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Exempt vs. Non-exempt Property Under Chapter 7

You are afraid to answer the phone and open the mail. You are humiliated when, yet again, the salesperson tells you that your credit card has been declined. It is time to put an end to the stress of embarrassment and harassment; contact a knowledgeable bankruptcy attorney.

A Fresh Start Through Chapter 7 Bankruptcy

Colorado Lawyers Serving Denver, Aurora and the Metro Area

In a Chapter 7 bankruptcy, many of your assets are liquidated in order to repay creditors. Your remaining debt (with a few exceptions) is discharged. A Chapter 7 liquidation bankruptcy can be an effective way of obtaining real relief from overwhelming debt.

At the Denver law firm of Greenwald & Hammond, our experienced attorneys have helped countless clients obtain freedom from debt through Chapter 7 bankruptcy. To discuss your options and find out if you qualify, please contact us today. Your initial consultation will be free.

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The state of Colorado has specific exemptions for your home, automobile and personal or business property. An experienced attorney at Greenwald & Hammond can help you understand these exemptions and how they may apply in your case.

The Denver law firm of Greenwald & Hammond serves the needs of clients throughout the metro area. To learn if you qualify for debt relief under Chapter 7 bankruptcy, please call our office at 303.731.4234 or contact us by e-mail now to schedule a free initial consultation with an experienced lawyer.

Exempt vs. Non-exempt Property Under Chapter 7

In a Chapter 7 liquidation case, the debtor must relinquish certain property to the bankruptcy trustee so that he or she can sell the property and use the proceeds to pay off debts. Property of the bankruptcy estate is broadly defined under Section 541 of the Bankruptcy Code. The estate is technically the legal owner of all of the debtor's property and consists of all legal and equitable interests that the debtor has in property at the initiation of the bankruptcy case. Income that the debtor earns after the date of the petition is not included in the estate. Debtors, whether they are businesses or individuals, are often justifiably concerned about what property they will be allowed to keep and what they must give up. A bankruptcy lawyer at Greenwald & Hammond, P.C. in Denver, Colorado can answer these and other questions, allay fears and keep the process moving forward as painlessly as possible.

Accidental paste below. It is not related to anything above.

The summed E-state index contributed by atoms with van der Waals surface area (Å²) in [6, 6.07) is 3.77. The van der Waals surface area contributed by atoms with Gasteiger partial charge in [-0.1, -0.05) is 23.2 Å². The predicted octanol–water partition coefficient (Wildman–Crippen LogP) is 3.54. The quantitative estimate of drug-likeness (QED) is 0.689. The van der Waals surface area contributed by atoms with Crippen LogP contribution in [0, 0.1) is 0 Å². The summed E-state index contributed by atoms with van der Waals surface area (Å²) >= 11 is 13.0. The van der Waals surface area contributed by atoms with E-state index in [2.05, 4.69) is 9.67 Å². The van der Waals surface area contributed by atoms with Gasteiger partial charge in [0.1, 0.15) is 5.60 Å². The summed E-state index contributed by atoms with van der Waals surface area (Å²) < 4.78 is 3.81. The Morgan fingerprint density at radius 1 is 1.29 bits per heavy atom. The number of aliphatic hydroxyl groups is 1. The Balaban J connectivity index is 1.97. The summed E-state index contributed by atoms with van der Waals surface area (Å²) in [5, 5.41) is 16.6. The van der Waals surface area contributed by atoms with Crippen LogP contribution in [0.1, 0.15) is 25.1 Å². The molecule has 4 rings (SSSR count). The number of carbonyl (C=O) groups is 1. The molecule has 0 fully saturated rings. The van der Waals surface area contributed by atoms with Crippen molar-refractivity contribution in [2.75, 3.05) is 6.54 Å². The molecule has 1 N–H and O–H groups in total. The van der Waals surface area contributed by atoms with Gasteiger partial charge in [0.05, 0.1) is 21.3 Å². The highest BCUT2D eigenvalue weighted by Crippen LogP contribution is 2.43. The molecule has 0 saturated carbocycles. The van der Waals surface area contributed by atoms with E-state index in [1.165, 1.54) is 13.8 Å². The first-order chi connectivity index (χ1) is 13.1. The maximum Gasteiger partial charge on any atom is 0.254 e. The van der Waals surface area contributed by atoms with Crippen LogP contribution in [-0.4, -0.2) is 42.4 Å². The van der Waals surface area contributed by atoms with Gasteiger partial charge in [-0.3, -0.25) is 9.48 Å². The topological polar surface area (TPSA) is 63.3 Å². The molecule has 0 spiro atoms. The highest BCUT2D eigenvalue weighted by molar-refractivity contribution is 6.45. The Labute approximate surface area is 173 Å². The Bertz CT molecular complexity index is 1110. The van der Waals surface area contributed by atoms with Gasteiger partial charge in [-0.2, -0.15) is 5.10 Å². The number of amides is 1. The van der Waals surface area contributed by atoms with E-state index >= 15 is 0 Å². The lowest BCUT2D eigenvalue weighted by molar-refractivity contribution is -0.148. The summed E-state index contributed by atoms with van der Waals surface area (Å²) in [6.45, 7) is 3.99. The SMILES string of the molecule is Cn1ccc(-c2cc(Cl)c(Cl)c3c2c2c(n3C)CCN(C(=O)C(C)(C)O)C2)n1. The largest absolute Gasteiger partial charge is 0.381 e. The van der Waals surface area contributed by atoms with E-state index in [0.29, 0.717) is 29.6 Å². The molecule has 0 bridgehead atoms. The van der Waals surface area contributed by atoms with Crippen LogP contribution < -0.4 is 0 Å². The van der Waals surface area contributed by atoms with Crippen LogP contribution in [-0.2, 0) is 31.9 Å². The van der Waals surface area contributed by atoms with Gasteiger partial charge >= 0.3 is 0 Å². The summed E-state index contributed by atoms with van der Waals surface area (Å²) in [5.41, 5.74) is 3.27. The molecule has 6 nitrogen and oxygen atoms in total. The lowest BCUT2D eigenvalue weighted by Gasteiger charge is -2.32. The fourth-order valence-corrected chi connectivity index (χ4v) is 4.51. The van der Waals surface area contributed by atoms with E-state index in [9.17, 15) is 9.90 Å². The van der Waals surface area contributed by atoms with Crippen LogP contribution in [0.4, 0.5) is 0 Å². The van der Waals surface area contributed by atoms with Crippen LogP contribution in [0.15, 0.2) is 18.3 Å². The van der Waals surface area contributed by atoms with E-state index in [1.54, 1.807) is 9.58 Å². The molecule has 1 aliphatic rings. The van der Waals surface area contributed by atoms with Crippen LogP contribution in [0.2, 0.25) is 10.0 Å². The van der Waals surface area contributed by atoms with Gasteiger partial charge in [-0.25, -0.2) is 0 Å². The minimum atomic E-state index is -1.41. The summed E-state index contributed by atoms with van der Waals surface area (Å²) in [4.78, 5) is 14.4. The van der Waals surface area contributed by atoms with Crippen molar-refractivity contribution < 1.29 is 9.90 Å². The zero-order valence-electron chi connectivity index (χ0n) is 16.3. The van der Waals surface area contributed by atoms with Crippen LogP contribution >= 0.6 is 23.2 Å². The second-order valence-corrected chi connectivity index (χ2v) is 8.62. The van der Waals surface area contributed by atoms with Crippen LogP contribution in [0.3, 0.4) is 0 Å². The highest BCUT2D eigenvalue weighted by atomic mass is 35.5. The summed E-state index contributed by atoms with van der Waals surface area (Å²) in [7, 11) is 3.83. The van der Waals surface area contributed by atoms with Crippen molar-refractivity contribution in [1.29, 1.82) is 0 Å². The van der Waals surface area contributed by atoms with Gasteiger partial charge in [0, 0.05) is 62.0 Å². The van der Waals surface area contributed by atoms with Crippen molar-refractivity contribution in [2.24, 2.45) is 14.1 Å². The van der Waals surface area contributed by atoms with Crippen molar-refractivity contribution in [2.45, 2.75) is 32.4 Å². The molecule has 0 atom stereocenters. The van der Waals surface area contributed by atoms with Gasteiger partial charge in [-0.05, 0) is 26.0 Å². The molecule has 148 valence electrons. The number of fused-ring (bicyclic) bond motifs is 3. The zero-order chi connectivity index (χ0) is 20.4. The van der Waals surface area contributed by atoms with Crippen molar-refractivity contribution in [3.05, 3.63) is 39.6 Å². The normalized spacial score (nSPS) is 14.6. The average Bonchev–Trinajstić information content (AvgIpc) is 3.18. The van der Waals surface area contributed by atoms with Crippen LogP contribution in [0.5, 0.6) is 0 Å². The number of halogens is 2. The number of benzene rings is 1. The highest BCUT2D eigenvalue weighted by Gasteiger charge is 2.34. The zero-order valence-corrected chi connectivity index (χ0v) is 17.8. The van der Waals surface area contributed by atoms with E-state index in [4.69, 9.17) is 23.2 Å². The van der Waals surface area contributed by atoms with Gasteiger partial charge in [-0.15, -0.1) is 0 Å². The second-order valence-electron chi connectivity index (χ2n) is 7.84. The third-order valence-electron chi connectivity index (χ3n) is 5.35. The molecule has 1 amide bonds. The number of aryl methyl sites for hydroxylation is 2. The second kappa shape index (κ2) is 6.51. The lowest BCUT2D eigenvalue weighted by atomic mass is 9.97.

A debtor must file a schedule of exempt property with the court. Exempt property is property that the debtor can protect from liquidation. The Bankruptcy Code allows each state to adopt its own exemption laws, which the debtor can select instead of the federal exemptions. It is important to consult with an attorney who can explain the exemptions available under your state's laws and how they compare to the available federal exemptions.

Non-exempt Property

Items that the debtor usually must forfeit include:

  • Expensive musical instruments, unless the debtor is a professional musician
  • Collections of stamps, coins and other valuable items
  • Family heirlooms
  • Cash, bank accounts, stocks, bonds and other investments
  • A second car or truck
  • A second home or vacation home

Exempt Property

Certain types of property are exempt, meaning that the debtor can keep that property. Exempt property includes:

  • Motor vehicles, up to a certain value
  • Reasonably necessary clothing
  • Reasonably necessary household goods and furnishings
  • Household appliances
  • Jewelry, up to a certain value
  • Pensions
  • A portion of the equity in the debtor's home
  • Tools of the debtor's trade or profession, up to a certain value
  • A portion of unpaid but earned wages
  • Public benefits, including public assistance (welfare), social security and unemployment compensation, accumulated in a bank account
  • Damages awarded for personal injury

Conclusion

If you have questions about what property you will be allowed to retain if you file for bankruptcy under Chapter 7 of the Bankruptcy Code, it is prudent to seek the counsel of an experienced and knowledgeable bankruptcy attorney at Greenwald & Hammond, P.C. in Denver, Colorado who can respond promptly and accurately and put your mind at ease.

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